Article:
Ten days ago, Scottish Labour “deputy” leader Anas Sarwar issued a press release in his capacity as head of Labour’s referendum campaign, noting that “[Nicola Sturgeon] is right to say there has been a lot of negative campaigning. We will be raising the level of debate and ensuring that Scotland gets the level of debate it deserves.”
Here are some extracts from Sarwar and his independence-fearing colleagues’ contributions to yesterday’s epic House of Commons “debate” (in which one side got a little over 10 times as long to put its case as the other) on the motion giving the Scottish Parliament the power to conduct the independence referendum.
Make your own judgement as to how they did, and the level of debate they apparently consider Scotland deserves.
“We see no reason for delaying the referendum until the end of 2014, except for perceived partisan advantage. The referendum will be timed to take place after the anniversary of the battle of Bannockburn, which is celebrated mainly because Scots slew large numbers of English people, and after the Commonwealth games in Glasgow. The fact that those events will take place before the referendum gives people the opportunity to celebrate the politics of identity and ethnicity.
We thought that Scotland in the 21st and 22nd century would be looking forward, and would be progressive and positive. Celebrating the murder of hundreds or thousands of English people does not necessarily provide the best base on which to move forward.”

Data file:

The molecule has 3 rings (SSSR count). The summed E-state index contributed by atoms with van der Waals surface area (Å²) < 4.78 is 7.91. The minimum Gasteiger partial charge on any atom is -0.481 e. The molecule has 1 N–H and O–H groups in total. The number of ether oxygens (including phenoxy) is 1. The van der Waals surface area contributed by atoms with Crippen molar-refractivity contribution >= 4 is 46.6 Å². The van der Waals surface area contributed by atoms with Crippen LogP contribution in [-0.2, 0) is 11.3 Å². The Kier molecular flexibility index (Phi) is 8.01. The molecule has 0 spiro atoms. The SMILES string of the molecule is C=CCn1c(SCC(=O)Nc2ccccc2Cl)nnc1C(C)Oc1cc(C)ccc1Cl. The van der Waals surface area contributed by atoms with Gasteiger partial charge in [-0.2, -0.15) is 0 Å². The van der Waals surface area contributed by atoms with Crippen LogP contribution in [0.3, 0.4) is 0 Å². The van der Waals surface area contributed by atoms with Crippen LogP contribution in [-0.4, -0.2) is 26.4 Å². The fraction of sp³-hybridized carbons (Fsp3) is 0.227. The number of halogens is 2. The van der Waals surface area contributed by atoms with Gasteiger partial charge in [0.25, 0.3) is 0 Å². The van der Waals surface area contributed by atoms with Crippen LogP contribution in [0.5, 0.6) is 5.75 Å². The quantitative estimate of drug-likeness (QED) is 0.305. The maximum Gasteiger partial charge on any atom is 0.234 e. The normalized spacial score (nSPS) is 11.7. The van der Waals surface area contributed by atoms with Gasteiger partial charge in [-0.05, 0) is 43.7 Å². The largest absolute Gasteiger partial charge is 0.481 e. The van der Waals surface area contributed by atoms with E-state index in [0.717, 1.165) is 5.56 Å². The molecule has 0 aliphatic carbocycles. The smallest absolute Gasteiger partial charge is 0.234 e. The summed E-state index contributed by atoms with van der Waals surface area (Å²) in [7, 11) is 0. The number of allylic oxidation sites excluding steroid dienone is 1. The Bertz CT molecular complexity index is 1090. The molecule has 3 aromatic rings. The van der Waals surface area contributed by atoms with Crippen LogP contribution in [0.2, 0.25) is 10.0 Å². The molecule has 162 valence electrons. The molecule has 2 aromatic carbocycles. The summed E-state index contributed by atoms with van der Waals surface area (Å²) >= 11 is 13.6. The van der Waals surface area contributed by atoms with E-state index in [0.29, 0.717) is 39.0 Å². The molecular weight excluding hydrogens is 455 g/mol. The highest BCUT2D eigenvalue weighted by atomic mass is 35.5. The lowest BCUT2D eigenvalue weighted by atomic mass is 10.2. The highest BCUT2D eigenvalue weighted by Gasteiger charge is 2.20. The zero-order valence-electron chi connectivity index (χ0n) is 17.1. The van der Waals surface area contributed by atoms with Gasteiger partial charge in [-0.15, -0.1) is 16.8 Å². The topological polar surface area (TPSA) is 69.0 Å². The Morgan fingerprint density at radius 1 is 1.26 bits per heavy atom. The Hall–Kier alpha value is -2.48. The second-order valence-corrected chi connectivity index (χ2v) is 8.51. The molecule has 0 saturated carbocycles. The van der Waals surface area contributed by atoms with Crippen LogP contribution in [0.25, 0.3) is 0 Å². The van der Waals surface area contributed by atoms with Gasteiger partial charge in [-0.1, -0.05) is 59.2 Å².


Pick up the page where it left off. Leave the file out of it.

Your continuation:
“Does [Mr Davidson] find it somewhat odd that the former England football captain, Terry Butcher, will be entitled to vote in the referendum, but Sir Alex Ferguson will not?”
“Does my hon. Friend agree that one of the nauseating things about some of the people who donate money to the SNP from abroad is that they live abroad to avoid paying tax, and yet they want to tell us in Scotland, who pay our taxes over here, how to live? That includes Sean Connery.”
“It is true that not only will Terry Butcher be able to vote and Alex Ferguson will not, but according to the Team GB information that we have, of the 11 Scottish Olympic medallists, only one is reported to be resident in Scotland. If people are good enough to represent Scotland at the Olympics and win medals on Scotland’s behalf, one would have thought that the rules would be sufficiently flexible to allow them to participate in the referendum.”
[Absolutely nobody, of course, "represented Scotland" or "won medals on Scotland's behalf" at the Olympics. Scotland is not a participating nation at the Olympics - at least not yet, anyway. The athletes in question represented "Great Britain".
But let's see if we can get this straight: It's disgusting that the referendum should be about ethnicity, but ethnic Scots who don't live in Scotland (like Alex Ferguson) should get the vote, in preference to non-ethnic Scots who do live in Scotland (like Terry Butcher), but other ethnic Scots who don't live in Scotland (like Sean Connery) shouldn't have any kind of say at all? Have we got that right?
Basically, the referendum franchise according to Labour whould be "ethnically-Scottish people, regardless of where they live, unless they might vote Yes".]
“I remember Donald Dewar, to whom I pay great tribute for the work he did on behalf of Scotland and the United Kingdom, standing at the Dispatch Box when we debated what is now section 29 of the Act, and saying that it was not his intention for there ever to be a situation in which a Government of Scotland, or Scottish Parliament, would wish to conduct a referendum on the independence of Scotland.”
“My hon. Friend has just mentioned the late, great Donald Dewar, who said that the decade from 1998 should not be a decade of stifling the Scottish Parliament, but since the SNP got a majority in that Parliament, has not its whole ethos indeed been stifled?
What we have seen since 2007—although more so since 2011—is a party that has taken the wonderful institution that is the Scottish Parliament and turned it into little more than a talking shop for the ruling party.”